The above reasons are all legitimate and help to prove why a vegan diet would help environmental sustainability. But I have a few issues that I feel like most vegans don’t think about when they advocate for the global implementation of veganism. Here’s a few:
What would happen to all the animals?
Vegans say that we should stop eating meat and animal by-products no matter what. But then what would happen to all of the animals currently on the Earth? They would still reproduce, would still be part of the ecosystem. They would quickly overtake us and overrun the Earth. And no, if we’re not eating them, we can’t kill them or stop their natural reproductive cycles. So what would we do with all those animals? Statistics seem to show that animals on a farm meant for meat only live 1/10 of their lives before they’re slaughtered which means that “in the wild” they would be around even longer before naturally dying.
What would happen to the plants?
As vegans, we would all be eating plants (basically). And so do the animals. We would ALL be eating plants and vegetation. See the problem there? With so many people and animals eating the same thing, it just seems logical that problems would arise very quickly. I know a lot of vegetarians/vegans speaking on this topic are saying that animals kept for meat are actually taking up a lot of the land that could be used for growing plants/vegetation for humans to eat if we were all vegan, but there’s a flipside to that. Those animals that you would now ‘free’ from being meat are still alive and they have to eat something too. They would, theoretically, eat more out of captivity than they would have on a farm.
What would happen to the economy?
As much as we don’t like to think so or even realize it is so, the economy is very much going to be affected if there was a law passed for humans to live vegan, or even vegetarian. Entire industries and companies would be felled with one blow. The dairy industry, beef industry, chicken industry, egg industry, turkey industry, cheese industry, goat, sheep, and possibly hundreds more would be closed down and hundreds of thousands if not millions of people would suddenly be without a job, a lifestyle. And what to say of all the other businesses that use those products in THEIR products? Bakeries that use whipped cream, milk and butter would go out of business or have to adapt (at great financial cost). Anyone here like yogurt? Or Mexican food? And what about industries such as the clothing industry that use animal by-products such as leather, fur, ivory or a variety of others? All those things would be no more or would be radically changed. And to top it all of, I’m quite positive that the stock market would crash.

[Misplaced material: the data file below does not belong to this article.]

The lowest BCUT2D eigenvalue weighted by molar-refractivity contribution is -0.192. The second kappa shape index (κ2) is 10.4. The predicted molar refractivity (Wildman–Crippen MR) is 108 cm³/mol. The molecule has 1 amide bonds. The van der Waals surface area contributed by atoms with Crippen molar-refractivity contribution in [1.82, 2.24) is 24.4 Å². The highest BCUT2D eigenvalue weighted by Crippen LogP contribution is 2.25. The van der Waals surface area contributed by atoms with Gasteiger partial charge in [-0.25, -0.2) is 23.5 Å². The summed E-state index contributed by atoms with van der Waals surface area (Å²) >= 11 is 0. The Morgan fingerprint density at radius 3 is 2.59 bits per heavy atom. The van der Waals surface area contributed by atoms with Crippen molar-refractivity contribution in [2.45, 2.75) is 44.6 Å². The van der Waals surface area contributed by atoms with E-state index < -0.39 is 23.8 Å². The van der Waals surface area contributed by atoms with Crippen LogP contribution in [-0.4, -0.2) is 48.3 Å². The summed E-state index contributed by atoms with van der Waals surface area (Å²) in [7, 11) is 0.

Where would we draw the line?
If we would eventually make veganism mandatory (as many proponents of the lifestyle are calling for), how far would it go? Would those that disagree be thrown in jail? Fined? Would we be allowed to have pets? I mean, if all animals are supposed to be free… Would the law interfere with secluded communities like the Amish or Native Americans (both of which eat meat). Would religion count as a reason for eating meat or for sacrifices?
That’s just a few broad questions I have. I mean, I’m by no means an expert and I don’t really lean one way or the other right now. I’m actually quite a proponent of living meat-free, but these issues have been sticking with me for a while now. As I said earlier, I think the meat industry is quite despicable, yes, but I think it needs reform not razing. Yes, I do think that we should all do our part and eat less meat (the West eats way too much of it anyway), but I don’t know if global veganism is the way to go.
What do you guys think? Do you have some answers to the questions above? Any content you point to to help clear them up?
Looking forward to your comments!
Food and Agriculture Organisation of the United Nations. 2006. Livestock’s Long Shadow – Environmental Issues and Options. Rome.
Pictures courtesy of Unsplash.